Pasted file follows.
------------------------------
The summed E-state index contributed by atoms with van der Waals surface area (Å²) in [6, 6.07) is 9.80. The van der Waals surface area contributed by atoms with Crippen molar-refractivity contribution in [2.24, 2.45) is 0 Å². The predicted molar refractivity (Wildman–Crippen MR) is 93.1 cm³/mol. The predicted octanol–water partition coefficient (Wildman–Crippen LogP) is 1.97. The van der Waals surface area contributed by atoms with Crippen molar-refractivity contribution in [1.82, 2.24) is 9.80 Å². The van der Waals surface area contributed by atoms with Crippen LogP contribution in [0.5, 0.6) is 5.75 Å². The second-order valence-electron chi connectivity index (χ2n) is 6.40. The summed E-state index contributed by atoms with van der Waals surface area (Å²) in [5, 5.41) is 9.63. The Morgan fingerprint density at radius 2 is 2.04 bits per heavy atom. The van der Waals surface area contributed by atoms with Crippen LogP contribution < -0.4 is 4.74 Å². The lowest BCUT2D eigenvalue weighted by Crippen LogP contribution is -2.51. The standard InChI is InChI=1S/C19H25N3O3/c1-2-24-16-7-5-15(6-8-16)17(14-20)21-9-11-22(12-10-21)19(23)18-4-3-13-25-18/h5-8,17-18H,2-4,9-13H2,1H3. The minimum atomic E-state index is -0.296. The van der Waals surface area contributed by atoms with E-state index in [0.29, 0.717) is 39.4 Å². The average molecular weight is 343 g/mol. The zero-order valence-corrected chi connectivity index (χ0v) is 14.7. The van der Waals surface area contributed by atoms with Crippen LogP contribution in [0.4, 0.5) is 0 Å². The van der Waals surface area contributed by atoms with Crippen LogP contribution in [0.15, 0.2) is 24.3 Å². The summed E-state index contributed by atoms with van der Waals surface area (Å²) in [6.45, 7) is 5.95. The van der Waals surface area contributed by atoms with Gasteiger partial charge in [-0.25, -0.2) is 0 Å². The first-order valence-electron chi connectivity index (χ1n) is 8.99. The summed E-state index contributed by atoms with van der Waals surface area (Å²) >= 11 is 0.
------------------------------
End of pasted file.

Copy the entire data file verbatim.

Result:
The summed E-state index contributed by atoms with van der Waals surface area (Å²) in [6, 6.07) is 9.80. The van der Waals surface area contributed by atoms with Crippen molar-refractivity contribution in [2.24, 2.45) is 0 Å². The predicted molar refractivity (Wildman–Crippen MR) is 93.1 cm³/mol. The predicted octanol–water partition coefficient (Wildman–Crippen LogP) is 1.97. The van der Waals surface area contributed by atoms with Crippen molar-refractivity contribution in [1.82, 2.24) is 9.80 Å². The van der Waals surface area contributed by atoms with Crippen LogP contribution in [0.5, 0.6) is 5.75 Å². The second-order valence-electron chi connectivity index (χ2n) is 6.40. The summed E-state index contributed by atoms with van der Waals surface area (Å²) in [5, 5.41) is 9.63. The Morgan fingerprint density at radius 2 is 2.04 bits per heavy atom. The van der Waals surface area contributed by atoms with Crippen LogP contribution < -0.4 is 4.74 Å². The lowest BCUT2D eigenvalue weighted by Crippen LogP contribution is -2.51. The standard InChI is InChI=1S/C19H25N3O3/c1-2-24-16-7-5-15(6-8-16)17(14-20)21-9-11-22(12-10-21)19(23)18-4-3-13-25-18/h5-8,17-18H,2-4,9-13H2,1H3. The minimum atomic E-state index is -0.296. The van der Waals surface area contributed by atoms with E-state index in [0.29, 0.717) is 39.4 Å². The average molecular weight is 343 g/mol. The zero-order valence-corrected chi connectivity index (χ0v) is 14.7. The van der Waals surface area contributed by atoms with Crippen LogP contribution in [0.4, 0.5) is 0 Å². The van der Waals surface area contributed by atoms with Crippen LogP contribution in [0.15, 0.2) is 24.3 Å². The summed E-state index contributed by atoms with van der Waals surface area (Å²) in [6.45, 7) is 5.95. The van der Waals surface area contributed by atoms with Gasteiger partial charge in [-0.25, -0.2) is 0 Å². The first-order valence-electron chi connectivity index (χ1n) is 8.99. The summed E-state index contributed by atoms with van der Waals surface area (Å²) >= 11 is 0.